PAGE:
By early 1980, contributions started to arrive. Millionaire H. Ross Perot made a sizeable donation.
Direct mail was proving to be a highly effective fundraising tool. Letters came from moms, dads, grandparents, sons and daughters with heartfelt notes accompanied by checks and dollar bills. They came from veterans and from the neighbors, teachers, coaches and friends of veterans. The public wanted to have a hand in helping to build the Memorial and in honoring the warrior, not the war.
As VVMF focused on fundraising, Sens. Mathias and Warner continued to rally support and ferry the legislation. Mathias and Warner continually stressed that their objective was to provide the country with a symbol for reconciliation.
“There were so many people helping to get the legislation [passed],” remembered Healy. “The more people you got to co-sponsor, the more people wanted to join.”
On April 30, 1980, the Senate approved legislation authorizing the Memorial, followed by approval in the House on May 20, 1980. Although differences in the two bills required a Conference Committee to meet, on July 1, at a White House Rose Garden ceremony, President Jimmy Carter signed legislation providing two acres for the Vietnam Veterans Memorial on the National Mall.
With the site approved, VVMF scrambled to address the issues of what the Memorial would look like and who would design it. A few preliminary concepts were embraced. As Scruggs had always envisioned, the Memorial would feature all of the names of those who had died. Wheeler suggested that it should be a landscaped solution: a peaceful, park-like setting that could exist harmoniously with the Washington Monument and the Lincoln Memorial.
They were also keenly aware that the legislation made the Memorial’s design subject to the approval of the Commission of Fine Arts (CFA), the National Capital Planning Commission (NCPC), and the Secretary of the Interior.
It was decided that VVMF would hold a design competition, open to any American citizen over 18 years of age. Just as the American people could be a part of building the Memorial through their contributions and support, they could also have an opportunity to participate in its design.
As a first step, VVMF retained architect Paul Spreiregen to serve as the Professional Advisor for the competition. Spreiregen, a graduate of the MIT School of Architecture and Planning, was a Fulbright Scholar who had served as the director of urban design programs at the American Institute of Architects (AIA) from 1962-66 and as the first director of architecture programs at the National Endowment for the Arts from 1966-70. An author, teacher, and lecturer, Spreiregen had written the authoritative book on design competitions.
At the time, well-managed open design competitions were common in Europe, but not in the United States. Most, like the Lincoln Memorial, were competitions between select designers. Only a few, such as the St. Louis Gateway Arch, part of the Jefferson National Expansion Memorial, had been the result of open competitions.
Spreiregen wrote, “I saw this as a needed opportunity to honor the service and lives of the soldiers we had lost and do so by running a model competition.”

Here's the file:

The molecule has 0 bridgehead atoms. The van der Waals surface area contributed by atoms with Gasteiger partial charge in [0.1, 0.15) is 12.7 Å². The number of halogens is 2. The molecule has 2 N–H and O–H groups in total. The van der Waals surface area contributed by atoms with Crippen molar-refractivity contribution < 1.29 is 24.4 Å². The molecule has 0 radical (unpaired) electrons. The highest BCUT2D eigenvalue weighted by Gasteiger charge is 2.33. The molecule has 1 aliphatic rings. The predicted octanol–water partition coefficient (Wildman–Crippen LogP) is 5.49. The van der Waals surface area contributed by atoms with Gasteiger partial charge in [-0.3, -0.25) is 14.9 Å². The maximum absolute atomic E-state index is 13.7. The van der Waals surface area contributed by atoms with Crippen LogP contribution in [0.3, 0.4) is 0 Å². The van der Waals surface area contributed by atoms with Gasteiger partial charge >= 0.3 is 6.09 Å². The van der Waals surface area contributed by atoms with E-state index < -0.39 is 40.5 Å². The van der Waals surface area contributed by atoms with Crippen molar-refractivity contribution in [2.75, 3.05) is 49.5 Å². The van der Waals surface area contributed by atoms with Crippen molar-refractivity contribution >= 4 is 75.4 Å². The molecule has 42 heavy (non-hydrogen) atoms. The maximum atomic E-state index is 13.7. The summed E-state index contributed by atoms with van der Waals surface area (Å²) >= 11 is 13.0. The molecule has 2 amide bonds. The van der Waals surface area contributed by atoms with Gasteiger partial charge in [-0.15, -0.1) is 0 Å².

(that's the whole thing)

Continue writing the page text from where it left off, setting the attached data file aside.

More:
Arthur Mosley headed the site selection task group and was assisted by John Woods, a structural engineer, who had been permanently disabled in a helicopter crash in Vietnam. (Woods continues to serve on VVMF’s Board of Directors to this day.)
For three solid months, Spreiregen, Mosley, Woods, and Doubek planned the competition. “We had to build credibility among the design community, but also build credibility with the veterans,” said Woods. “The design competition also needed to be able to attract design competitors.”
There were four phases to the design competition spanning almost one year: planning and preparation; the launch; the design phase; the design evaluation and selection; the press conference and public presentation. The selected design then had to go through Federal agency approval and development into finished plans.
“The first phase encompassed the detail planning and preparations for holding the competition,” said Spreiregen. “Holding a competition is like launching a rocket. Everything has to be thought out and in place before the launch button is pressed.”
The design criteria
The purpose of the Vietnam Veterans Memorial was to honor all who had served, with a special tribute – their names engraved – for those who did not return. The chief design criteria were that the memorial be 1) reflective and contemplative in character; 2) be harmonious with its site and environment, 3) make no political statement about the war itself, and 4) contain the names of all who died or remained missing. “The hope is that the creation of the Memorial will begin a healing process,” Doubek wrote.
Healing meant many things to many people. Could a memorial accomplish such an enormous and daunting task? Could it heal the chasm within society, promote closure, show gratitude to those who served, comfort those in grief, and remind future generations of the toll wrought by war? Moreover, could it accomplish all of that while listing the approximately 58,000 names in an artistic, meaningful way?
Selecting a design that would meet the criteria demanded a jury that could grasp the significance of the Memorial’s purpose and understand the unique needs of Vietnam veterans, their families, and a country divided.
For weeks, heated discussions took place around the topic of who should be part of the design jury. Many felt it should be composed primarily of veterans; others felt it should be made up only of professionals; some thought a mix of the two would be best.
Ultimately, the VVMF Board agreed on a jury of the most experienced and prestigious artists and designers that could be found, since it took a mature eye to envision from two-dimensional renderings how a design would look when built. The reputation of the jurors was important to attract the best designers and to minimize second guessing by the Federal approval bodies